Spatio-temporal properties of sleep slow waves and implications for development.

Publication Type:

Journal Article


Curr Opin Physiol, Volume 15, p.172-182 (2020)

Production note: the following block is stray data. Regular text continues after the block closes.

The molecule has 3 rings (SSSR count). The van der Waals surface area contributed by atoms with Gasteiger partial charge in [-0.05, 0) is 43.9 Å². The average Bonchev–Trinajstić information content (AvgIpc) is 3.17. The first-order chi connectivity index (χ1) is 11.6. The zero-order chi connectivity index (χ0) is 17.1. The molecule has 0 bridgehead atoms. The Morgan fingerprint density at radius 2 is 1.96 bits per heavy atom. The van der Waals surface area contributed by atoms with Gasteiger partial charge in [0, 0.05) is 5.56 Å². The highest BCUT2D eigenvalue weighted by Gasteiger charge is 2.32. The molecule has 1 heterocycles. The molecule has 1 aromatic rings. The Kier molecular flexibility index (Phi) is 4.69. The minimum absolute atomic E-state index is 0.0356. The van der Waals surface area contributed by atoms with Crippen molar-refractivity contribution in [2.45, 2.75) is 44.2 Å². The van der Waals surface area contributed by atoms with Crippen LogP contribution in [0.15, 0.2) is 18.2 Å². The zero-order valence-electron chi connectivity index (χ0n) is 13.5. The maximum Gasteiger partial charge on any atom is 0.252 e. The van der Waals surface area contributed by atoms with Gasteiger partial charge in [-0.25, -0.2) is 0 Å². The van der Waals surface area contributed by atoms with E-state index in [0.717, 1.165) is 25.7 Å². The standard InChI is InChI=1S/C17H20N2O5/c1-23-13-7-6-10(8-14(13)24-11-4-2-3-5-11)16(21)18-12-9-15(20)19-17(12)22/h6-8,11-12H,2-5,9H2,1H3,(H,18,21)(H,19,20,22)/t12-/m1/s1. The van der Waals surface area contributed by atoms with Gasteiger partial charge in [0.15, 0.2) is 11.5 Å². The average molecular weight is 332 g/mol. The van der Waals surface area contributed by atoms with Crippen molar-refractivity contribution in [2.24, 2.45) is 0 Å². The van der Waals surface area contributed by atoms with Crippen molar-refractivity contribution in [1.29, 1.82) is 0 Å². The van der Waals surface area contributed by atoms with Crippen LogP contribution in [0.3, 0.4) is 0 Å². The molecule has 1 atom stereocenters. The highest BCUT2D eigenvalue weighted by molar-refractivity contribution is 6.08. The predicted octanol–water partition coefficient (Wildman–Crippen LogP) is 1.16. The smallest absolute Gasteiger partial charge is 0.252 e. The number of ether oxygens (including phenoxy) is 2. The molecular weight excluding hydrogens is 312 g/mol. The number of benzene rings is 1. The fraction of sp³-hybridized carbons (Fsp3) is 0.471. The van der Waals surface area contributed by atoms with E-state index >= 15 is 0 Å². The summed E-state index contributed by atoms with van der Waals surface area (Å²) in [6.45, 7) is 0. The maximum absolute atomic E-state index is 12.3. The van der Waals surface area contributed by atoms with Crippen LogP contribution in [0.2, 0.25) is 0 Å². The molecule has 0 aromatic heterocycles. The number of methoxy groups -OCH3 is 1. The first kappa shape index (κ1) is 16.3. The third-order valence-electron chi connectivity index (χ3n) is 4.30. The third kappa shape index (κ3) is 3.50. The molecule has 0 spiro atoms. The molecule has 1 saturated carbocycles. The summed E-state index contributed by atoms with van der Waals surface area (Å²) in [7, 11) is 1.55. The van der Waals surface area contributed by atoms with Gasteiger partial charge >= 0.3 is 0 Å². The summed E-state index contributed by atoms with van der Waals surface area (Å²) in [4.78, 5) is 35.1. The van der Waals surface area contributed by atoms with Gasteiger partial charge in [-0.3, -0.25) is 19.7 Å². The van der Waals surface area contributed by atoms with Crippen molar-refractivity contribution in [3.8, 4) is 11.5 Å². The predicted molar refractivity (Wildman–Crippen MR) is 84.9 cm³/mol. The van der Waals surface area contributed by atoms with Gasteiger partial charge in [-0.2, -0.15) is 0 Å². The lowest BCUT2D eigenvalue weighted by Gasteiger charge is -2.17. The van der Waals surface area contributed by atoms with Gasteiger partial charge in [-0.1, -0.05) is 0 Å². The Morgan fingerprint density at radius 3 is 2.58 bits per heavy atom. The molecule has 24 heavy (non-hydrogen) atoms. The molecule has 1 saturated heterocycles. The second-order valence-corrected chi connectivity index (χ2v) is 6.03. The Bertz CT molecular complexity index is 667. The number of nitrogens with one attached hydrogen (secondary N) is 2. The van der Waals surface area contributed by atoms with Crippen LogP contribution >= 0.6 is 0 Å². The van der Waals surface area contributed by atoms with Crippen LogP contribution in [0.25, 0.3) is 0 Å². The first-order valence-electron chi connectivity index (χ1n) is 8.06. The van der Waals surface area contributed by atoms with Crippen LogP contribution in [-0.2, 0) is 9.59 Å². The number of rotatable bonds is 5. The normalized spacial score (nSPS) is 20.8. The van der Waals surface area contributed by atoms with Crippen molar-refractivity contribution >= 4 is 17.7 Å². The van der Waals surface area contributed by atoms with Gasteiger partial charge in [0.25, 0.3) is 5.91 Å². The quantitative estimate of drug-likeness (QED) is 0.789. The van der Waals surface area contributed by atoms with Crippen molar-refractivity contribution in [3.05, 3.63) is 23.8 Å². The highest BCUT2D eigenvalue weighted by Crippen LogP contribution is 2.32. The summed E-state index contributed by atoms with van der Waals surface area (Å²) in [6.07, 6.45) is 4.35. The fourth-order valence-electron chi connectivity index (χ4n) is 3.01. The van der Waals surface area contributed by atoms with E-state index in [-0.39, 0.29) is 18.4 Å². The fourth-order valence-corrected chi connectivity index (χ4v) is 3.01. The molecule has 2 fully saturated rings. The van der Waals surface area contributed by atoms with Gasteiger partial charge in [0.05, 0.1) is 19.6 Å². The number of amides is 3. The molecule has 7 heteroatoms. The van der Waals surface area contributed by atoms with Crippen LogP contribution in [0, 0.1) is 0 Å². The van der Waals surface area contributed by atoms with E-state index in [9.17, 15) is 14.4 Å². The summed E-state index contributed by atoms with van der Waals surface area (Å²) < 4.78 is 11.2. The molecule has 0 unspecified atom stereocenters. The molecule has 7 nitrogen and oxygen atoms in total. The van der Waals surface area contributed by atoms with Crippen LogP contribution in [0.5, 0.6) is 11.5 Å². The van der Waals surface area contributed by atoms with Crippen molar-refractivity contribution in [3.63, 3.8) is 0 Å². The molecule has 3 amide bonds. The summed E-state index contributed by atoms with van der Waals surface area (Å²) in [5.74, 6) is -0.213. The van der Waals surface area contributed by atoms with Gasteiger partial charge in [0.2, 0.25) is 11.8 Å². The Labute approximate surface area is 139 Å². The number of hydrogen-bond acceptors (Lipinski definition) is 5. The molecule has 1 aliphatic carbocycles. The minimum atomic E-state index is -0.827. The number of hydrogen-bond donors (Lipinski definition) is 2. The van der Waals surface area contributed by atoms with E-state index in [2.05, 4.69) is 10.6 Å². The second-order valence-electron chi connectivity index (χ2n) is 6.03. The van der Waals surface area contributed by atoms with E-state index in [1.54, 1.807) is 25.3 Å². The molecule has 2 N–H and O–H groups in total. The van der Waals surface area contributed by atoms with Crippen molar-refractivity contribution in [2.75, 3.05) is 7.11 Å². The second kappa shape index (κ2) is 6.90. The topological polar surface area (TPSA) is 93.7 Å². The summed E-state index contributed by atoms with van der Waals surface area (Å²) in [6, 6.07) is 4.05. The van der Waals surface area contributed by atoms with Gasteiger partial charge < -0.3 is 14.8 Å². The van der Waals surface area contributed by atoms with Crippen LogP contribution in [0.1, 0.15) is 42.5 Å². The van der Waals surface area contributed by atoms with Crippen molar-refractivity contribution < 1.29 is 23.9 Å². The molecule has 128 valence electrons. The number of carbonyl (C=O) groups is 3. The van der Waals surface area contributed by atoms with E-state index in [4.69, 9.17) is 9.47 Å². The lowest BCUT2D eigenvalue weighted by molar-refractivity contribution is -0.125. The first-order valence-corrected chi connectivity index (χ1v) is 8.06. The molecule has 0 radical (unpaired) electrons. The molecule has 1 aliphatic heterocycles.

<p>Objective sleep quality can be measured by electroencephalography (EEG), a non-invasive technique to quantify electrical activity generated by the brain. With EEG, sleep depth is measured by appearance and an increase in slow wave activity (scalp-SWA). EEG slow waves (scalp-SW) are the manifestation of underlying synchronous membrane potential transitions between silent (DOWN) and active (UP) states. This bistable periodic rhythm is defined as slow oscillation (SO). During its "silent state" cortical neurons are hyperpolarized and appear inactive, while during its "active state" cortical neurons are depolarized, fire spikes and exhibit continuous synaptic activity, excitatory and inhibitory. In adults, data from high-density EEG revealed that scalp-SW propagate across the cortical mantle in complex patterns. However, scalp-SW propagation undergoes modifications across development. We present novel data from children, indicating that scalp-SW originate centro-parietally, and emerge more frontally by adolescence. Based on the concept that SO and SW could actively modify neuronal connectivity, we discuss whether they fulfill a key purpose in brain development by actively conveying modifications of the maturing brain.</p>

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